The discourse on sexuality in Pakistan has traditionally been shaped by patriarchal, heteronormative norms that perpetuate the dominance of men while infringing on the rights of women. Even the law is pervaded by social influences that seek to regulate and control female sexuality, under the guise of perpetuating ‘modesty’ and a singular interpretation of religiosity. Pakistan’s failure to criminalise the offence of marital or spousal rape is a salient example.
Although the misogynistic, repressive era of the Zina Ordinance seemingly ended in 2006 with the introduction of the Protection of Women Act (PWA), which placed crimes of rape under the purview of the Pakistan Penal Code, remnants of the former continue to pervade Pakistan’s legal system. The language used in rape judgments often reflects a subjective interpretation of the experiences of rape victims, one that is shaped by the patriarchal perceptions of judges. They determine the criterion for the authenticity and reliability of rape victims’ testimonies through the application of arbitrary standards like past sexual activity, using regressive terms such as “woman of easy virtue” and “dubious character” to neatly categorise and reject that which is deemed unacceptable by society’s ‘moral’ standards.
In this context, the void created by a lack of clear, comprehensive marital rape legislation is one few are cognizant of. The concept of rape within marriage seems inconceivable to the vast majority, who consider consent to be an implicit component of marriage, thereby making it impossible to categorise any sexual activity between two legally married people as ‘rape’. Religious rhetoric is used to validate the notion of conjugal rights in marriage. The result is repressive, with the law providing no respite for women who are forced into sexual intercourse by their spouses against their will. In most cases, they fail to even recognise it as rape and such crimes remain unreported to the police.
“Very few cases are reported, since marital rape is not considered a crime socially. Consenting to sex is not seen as a prerequisite in marriage”, says Gulnar Tabassum from Shirkat Gah, an organisation for women’s rights, based in Lahore.
In the absence of any explicit legislation against marital rape, it is necessary to critically examine existing rape laws in Pakistan to determine whether the legal system provides any implicit safeguards that may be used to obtain justice.
Prior to the Protection of Women Act 2006, the Zina Ordinance prescribed marriage as an exception to zina-bil-jabr (rape), stating that sexual intercourse between two people who were “validly marriage” could not qualify as rape. Since 2006, the offense of rape has been regulated by Section 375 of the Pakistan Penal Code. This defines rape as a man having “sexual intercourse” with a woman “against her will” or “without her consent”, and removed the marriage exception.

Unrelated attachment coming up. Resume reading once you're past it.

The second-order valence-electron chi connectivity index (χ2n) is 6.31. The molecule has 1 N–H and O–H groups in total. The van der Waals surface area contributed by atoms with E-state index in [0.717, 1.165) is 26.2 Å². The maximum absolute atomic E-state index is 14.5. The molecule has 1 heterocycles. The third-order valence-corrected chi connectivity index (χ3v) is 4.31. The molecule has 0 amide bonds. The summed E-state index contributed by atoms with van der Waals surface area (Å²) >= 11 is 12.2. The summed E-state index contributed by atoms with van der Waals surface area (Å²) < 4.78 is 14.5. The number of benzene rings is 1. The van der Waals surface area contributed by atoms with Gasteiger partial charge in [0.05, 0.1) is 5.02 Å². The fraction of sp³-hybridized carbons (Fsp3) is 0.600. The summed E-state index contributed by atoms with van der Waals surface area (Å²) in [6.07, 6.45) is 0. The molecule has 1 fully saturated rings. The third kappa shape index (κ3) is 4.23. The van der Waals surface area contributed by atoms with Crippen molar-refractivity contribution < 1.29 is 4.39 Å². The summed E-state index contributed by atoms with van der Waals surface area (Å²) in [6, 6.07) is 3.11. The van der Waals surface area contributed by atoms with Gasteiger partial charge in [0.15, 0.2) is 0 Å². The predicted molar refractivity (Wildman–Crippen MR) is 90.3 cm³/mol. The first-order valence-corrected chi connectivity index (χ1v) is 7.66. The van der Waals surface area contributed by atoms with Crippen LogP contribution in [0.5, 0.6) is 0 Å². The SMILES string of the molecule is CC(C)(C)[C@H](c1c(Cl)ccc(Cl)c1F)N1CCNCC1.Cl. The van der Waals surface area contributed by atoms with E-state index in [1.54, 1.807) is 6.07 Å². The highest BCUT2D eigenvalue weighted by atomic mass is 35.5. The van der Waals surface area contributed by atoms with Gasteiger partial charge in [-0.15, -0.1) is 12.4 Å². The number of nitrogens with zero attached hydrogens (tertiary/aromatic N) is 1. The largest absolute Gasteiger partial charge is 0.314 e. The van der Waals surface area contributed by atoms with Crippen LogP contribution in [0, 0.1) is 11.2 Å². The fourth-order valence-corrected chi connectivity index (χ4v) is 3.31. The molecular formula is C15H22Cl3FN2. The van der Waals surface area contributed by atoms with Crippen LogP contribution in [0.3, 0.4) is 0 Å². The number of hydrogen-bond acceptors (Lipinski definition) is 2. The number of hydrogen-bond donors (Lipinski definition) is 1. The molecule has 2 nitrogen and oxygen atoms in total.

“In theory, there is nothing preventing someone from bringing a prosecution against marital rape”, says Zainab Malik, a lawyer who is currently working for Justice Project Pakistan. “But Section 375 is only as good as how judges define rape. There is a particular form of rape that gets adjudicated in our legal system. This entails rape being committed by a stranger, involving physical resistance and the presence of bodily harm.”
Marital rape does not usually conform to these standards. It is committed in the proximity of victims’ homes by people they know and trust. Women are unlikely to resist their husbands, both out of fear and from an entrenched obligation to fulfill their needs.
There are a multitude of obstacles that hinder the recognition of marital rape as a crime in our socio-political context.
A lack of awareness and understanding about sexual and reproductive rights, coupled with Pakistan’s patriarchal social structures, creates an insidious trap for women. Their economic dependence on their husbands exacerbates the situation.
According to I. A. Rehman, Secretary General Human Rights Commission of Pakistan, “Women fail to report any form of domestic abuse because they are dependent on their husbands for their livelihood. The status of single women in Pakistan is woeful — the lack of education and skills means they are unable to provide for themselves.”
The need to preserve traditional family structures, particularly in South Asia, has created a social stigma associated with divorce that most women want to escape. The small minority that is aware of their rights is reluctant to pursue legal action because they do not want to leave their husbands. “Divorced women become tainted pariahs”, adds Rehman.